How about them electric scooters? If you live or work anywhere near downtown Austin or in any major Texas city, really, you’ve stumbled across them (perhaps even literally). Dockless e-scooters are everywhere, and as they zoom by pedestrians, narrowly escape being hit by other vehicles, and are left in precariously random places on the sidewalks, they’ve become a polarizing issue.
But aside from how you personally feel about e-scooters (annoyance or convenience?), employers should address the legal aspect of how they affect workers. It’s logical to assume that if your employees have access to e-scooters outside your business doors and travel short distances for business meetings, events, and lunches, that they may choose that mode of transportation. At the root of the issue is this: Are you (the employer) liable if an employee gets injured or injures someone else while using an e-scooter during work?
It’s certainly a question to discuss with your HR and legal counsel. Here are a few considerations to help frame your discussion:
- Start with your jurisdiction’s policies. Austin has dockless mobility guidelines in place that cover electric bikes and scooters. It’s just a code of ethics at the moment, but it’s a place to start. Other Texas cities like San Antonio are quickly passing policies, too.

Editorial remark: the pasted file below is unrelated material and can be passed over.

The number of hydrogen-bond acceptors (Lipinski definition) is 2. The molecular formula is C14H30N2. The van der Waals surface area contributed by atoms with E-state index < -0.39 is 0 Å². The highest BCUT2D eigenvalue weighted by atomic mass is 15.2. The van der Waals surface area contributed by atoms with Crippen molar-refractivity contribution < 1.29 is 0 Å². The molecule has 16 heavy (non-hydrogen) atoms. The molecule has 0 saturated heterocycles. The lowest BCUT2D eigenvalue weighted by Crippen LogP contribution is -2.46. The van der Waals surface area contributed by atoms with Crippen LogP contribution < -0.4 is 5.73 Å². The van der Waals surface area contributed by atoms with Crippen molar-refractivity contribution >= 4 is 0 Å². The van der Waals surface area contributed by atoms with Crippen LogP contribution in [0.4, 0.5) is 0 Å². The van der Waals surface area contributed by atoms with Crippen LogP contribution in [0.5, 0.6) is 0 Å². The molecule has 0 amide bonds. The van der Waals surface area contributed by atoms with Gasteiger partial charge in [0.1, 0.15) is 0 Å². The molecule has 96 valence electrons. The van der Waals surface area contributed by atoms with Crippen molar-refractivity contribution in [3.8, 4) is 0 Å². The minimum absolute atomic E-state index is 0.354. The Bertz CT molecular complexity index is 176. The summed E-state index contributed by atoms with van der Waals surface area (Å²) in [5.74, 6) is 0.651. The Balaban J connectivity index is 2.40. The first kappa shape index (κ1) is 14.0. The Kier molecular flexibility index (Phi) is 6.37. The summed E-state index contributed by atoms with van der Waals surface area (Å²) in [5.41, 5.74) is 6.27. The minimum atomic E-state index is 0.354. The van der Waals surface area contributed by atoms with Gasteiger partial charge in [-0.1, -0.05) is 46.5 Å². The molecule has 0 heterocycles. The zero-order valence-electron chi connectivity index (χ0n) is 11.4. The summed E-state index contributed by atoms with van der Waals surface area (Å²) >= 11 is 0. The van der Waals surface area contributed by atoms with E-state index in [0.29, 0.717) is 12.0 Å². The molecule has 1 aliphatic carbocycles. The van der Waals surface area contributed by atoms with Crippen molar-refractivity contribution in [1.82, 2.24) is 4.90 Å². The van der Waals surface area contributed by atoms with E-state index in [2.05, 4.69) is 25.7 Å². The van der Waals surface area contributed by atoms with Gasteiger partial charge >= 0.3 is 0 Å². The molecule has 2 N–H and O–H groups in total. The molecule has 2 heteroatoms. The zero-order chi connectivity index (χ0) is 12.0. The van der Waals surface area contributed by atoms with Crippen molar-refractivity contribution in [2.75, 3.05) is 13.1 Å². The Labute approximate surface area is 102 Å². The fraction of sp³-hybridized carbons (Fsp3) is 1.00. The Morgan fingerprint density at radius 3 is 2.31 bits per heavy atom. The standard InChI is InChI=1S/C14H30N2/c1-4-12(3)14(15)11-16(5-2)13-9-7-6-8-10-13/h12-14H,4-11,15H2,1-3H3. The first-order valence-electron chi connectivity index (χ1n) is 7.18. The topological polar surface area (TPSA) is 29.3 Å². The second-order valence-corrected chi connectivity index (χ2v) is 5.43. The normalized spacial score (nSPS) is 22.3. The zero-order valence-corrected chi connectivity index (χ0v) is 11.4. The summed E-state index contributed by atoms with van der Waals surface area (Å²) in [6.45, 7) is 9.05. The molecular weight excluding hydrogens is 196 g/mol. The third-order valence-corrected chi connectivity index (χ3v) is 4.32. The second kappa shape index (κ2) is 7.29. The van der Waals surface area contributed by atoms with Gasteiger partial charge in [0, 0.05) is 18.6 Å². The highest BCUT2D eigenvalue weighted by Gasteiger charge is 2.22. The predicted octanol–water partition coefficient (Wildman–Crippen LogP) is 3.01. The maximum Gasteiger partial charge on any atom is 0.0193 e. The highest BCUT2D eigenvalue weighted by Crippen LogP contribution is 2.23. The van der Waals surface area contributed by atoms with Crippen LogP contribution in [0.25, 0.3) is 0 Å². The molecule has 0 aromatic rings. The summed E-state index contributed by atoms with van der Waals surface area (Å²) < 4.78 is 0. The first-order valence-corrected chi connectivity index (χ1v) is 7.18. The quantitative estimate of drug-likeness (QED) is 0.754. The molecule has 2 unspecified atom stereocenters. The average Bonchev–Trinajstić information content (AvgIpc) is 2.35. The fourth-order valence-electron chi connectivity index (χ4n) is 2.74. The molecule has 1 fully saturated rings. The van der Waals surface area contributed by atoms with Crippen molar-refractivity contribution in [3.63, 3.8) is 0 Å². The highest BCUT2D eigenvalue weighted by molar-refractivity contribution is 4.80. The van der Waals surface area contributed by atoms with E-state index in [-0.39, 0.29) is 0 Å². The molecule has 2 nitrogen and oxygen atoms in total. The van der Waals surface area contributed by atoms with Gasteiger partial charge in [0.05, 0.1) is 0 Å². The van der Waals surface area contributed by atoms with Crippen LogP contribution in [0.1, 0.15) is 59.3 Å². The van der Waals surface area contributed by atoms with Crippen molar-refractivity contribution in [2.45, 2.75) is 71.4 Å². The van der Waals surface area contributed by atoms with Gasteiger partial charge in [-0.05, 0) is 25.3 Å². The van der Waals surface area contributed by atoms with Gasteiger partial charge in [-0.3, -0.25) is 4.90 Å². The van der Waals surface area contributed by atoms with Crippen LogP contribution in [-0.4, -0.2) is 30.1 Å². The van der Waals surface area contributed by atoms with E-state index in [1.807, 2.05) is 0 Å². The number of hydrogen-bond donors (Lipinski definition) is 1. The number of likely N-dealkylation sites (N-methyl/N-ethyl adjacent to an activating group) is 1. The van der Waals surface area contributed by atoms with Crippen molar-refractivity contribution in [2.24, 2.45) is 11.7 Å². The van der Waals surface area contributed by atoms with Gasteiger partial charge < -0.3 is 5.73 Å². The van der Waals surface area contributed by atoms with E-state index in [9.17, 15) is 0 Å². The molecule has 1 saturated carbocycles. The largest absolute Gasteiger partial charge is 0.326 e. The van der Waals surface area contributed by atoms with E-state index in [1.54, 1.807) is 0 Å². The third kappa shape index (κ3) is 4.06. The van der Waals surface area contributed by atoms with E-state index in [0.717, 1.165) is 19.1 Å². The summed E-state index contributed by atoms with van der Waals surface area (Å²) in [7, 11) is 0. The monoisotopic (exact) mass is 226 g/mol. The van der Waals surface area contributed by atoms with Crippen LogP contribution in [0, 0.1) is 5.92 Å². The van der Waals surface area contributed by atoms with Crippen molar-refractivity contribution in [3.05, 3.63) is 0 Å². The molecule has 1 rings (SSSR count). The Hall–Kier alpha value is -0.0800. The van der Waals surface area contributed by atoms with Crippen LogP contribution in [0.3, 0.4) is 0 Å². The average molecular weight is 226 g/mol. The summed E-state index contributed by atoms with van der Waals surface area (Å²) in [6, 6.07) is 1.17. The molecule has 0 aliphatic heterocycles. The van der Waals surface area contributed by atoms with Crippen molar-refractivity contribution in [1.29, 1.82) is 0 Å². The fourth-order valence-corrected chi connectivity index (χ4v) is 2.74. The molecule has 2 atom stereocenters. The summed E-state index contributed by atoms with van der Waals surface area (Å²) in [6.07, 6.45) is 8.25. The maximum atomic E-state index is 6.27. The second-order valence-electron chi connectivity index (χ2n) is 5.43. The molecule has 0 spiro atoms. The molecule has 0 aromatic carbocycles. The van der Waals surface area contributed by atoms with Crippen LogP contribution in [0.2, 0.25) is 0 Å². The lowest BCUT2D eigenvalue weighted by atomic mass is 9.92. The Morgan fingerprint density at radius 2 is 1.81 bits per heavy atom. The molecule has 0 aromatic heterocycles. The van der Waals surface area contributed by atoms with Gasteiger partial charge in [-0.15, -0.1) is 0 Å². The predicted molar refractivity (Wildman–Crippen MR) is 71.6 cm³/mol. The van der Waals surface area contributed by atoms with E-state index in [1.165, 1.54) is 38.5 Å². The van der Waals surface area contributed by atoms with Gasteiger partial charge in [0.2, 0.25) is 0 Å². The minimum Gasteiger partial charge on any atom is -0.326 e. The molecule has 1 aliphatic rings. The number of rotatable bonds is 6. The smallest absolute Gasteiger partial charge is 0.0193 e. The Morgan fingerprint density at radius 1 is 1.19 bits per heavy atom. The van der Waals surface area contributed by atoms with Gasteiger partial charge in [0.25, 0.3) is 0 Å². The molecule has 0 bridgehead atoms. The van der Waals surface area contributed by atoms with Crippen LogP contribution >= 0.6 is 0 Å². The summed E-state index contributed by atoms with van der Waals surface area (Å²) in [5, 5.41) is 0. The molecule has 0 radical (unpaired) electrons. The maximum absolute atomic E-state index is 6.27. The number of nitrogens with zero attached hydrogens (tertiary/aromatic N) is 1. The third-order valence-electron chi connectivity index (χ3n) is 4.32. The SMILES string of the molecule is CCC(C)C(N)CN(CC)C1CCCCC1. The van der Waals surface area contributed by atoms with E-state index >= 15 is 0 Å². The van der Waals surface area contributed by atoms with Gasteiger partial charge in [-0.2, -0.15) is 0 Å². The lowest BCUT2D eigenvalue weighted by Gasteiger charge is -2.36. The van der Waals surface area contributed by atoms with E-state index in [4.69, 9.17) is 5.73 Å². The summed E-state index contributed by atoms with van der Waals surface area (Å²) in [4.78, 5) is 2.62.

- Cover your bases. It’s not just obvious accidents that happen on e-scooters. A Denver worker was recently attacked (and hurt) by a pedestrian who thought he was unlawfully driving it on a sidewalk (which wasn’t illegal). This and other interesting considerations like the maintenance of the e-scooters and using e-scooters while intoxicated are discussed in this post by employment law firm Fisher Phillips. The post also lists provisions you may want to borrow from vehicle use policies (like the employee being responsible for any citations received).
- Stay informed. SHRM has an entire resource section devoted to e-scooters at work. Take a look at the different topics that might affect your workforce including rental reimbursements and usage during foreign travel. Large employers with their own campuses should consider specific policies and can use examples from others—mostly college campuses–that already have them in place. The University of Texas just released campus rules, which are posted here.
We’re experiencing the Wild West of electric vehicle adoption right now, which means many employers won’t know about the holes in their HR policies until it’s too late. Don’t be one of them. Talk to your HR and legal counsel about how well you’re covered before an employee crashes (or trips) into a problem.